• Murder

  • Voluntary Manslaughter

  • Human Trafficking

  • Rape

  • Child Molesting

  • Child Exploitation

  • Child Solicitation (IC 35-42-4-6).

  • Sexual misconduct with a minor (IC 35-42-4-9), with an exception for certain circumstances

  • Criminal deviate conduct (IC 35-42-4-2) (before its repeal).

  • Child seduction (IC 35-42-4-7).

  • Sexual battery (IC 35-42-4-8).

  • Possession of child pornography (IC 35-42-4-4(d) or IC 35-42-4-4(e)).

  • Vicarious sexual gratification (including performing sexual conduct in the presence of a minor) (IC 35-42-4-5).

  • Sexual misconduct by a service provider with a detained or supervised child (IC 35-44.1-3-10(c)).

  • Criminal confinement (IC 35-42-3-3), if the victim is less than eighteen (18) years of age, and the person who confined or removed the victim is not the victim’s parent or guardian.

  • Incest

  • Promotion of human sexual trafficking under IC 35-42-3.5-1.1.

  • Promotion of child sexual trafficking under IC 35-42-3.5-1.2(a).

  • Promotion of sexual trafficking of a younger child (IC 35-42-3.5-1.2(c)).

  • Child sexual trafficking (IC 35-42-3.5-1.3).

  • Promoting prostitution (IC 35-45-4-4) as a Class B felony (for a crime committed before July 1, 2014) or a Level 4 felony (for a crime committed after June 30, 2014).

  • Kidnapping (IC 35-42-3-2), if the victim is less than eighteen (18) years of age, and the person who kidnapped the victim is not the victim’s parent or guardian.


  1. How Long Does It Take For My Record to Be Expunged?

Once a petition for expungement is filed, it generally takes anywhere from 30-180 days till the court approves the petition.  More commonly, we are seeing these approved between 30-60 days after filing, but it depends on the County.

Indiana Expungement Lawyer

Want to know if you qualify for an expungement in Indiana? Click to begin a Free Indiana Expungement Evaluation and Avnet Law will e-mail you within 24 hours to let you know if you are eligible.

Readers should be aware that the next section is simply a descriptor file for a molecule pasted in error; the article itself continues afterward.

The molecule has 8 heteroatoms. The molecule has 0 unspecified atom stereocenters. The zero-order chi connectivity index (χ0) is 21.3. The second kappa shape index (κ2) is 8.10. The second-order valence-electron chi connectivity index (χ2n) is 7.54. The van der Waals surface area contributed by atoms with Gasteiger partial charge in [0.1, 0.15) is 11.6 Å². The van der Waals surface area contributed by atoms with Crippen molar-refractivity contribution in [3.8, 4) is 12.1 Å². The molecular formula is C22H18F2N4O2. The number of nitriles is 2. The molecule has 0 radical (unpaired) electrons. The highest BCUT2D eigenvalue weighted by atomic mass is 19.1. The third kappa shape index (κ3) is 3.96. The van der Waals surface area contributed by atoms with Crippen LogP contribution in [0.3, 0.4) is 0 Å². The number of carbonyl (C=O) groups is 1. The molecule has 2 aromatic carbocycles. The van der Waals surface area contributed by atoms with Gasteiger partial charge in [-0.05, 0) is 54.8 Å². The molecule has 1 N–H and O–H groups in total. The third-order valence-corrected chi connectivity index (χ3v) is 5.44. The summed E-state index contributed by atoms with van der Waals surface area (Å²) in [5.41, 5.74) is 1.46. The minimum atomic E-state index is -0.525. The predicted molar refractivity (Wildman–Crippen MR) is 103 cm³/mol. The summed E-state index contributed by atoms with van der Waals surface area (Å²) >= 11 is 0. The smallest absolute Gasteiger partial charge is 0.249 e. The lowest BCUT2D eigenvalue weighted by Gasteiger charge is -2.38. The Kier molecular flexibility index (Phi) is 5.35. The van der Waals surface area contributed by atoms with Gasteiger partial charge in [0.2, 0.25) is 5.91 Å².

If the prosecutor doesn’t object to the petition, the court may grant the petition without a hearing.  The Indiana Expungement Statute requires the prosecutor to object to the petition within 30 days of receipt.  The prosecutor must also specify why the prosecutor is objecting.  This gives your Indiana Expungement Lawyer time to gather additional evidence needed to prove that you are indeed eligible or to help convince the court to grant the expungement.

If the prosecutor objects to the expungement, the Indiana Expungement law requires the court to set the matter for hearing.  The hearing should be set for sooner than 60 days from the date the Expungement petition was filed.

But even if the prosecutor does not object, the court may still require a hearing.  Its may be a good idea to have an attorney with you at the hearing to advocate on your behalf.

  1. How Many Times Can I Expunge My Record?

“Indiana’s Expungement law only allows a person to expunge their criminal record ONE (1) time in their lifetime.  So, it is important you get it done properly.  We recommend you hire a knowledgeable Indiana Expungement Lawyer to ensure the expungement is completed properly.”

But, even though you can only expunge records of your criminal convictions once in your life, you can file petitions for all your different Indiana convictions in all counties in Indiana.  Also, there is no limit to the number of expungement petitions you may file regarding arrests and/or charges that did NOT result in a conviction.

The Indiana Expungement Statute states that if you have multiple convictions in one county, you must consolidate all the convictions you wish to expunge into one petition for expungement.  If you have convictions in different Indiana counties, you will need to file separate petitions in each county.

However, all petitions for expungement filed in separate counties for offenses committed in those counties count as one petition if all the expungement petitions are filed in a 365-day period.  Again, its a good idea to speak to an Indiana Expungement Lawyer to make sure your expungement is done correctly.

  1. Does an Indiana Expungement Restore Gun Rights?

Yes.  A conviction that is expunged restores your rights to own a firearm, with ONE exception.  Indiana Code 35-38-9-6(f) states that if you were convicted of a misdemeanor or felony involving domestic violence, your right to possess a firearm is not automatically restored.  The right of a person convicted of a crime of domestic violence to possess a firearm may be restored only in accordance with IC 35-47-4-7, another statute that requires a separate petition to be filed with the court.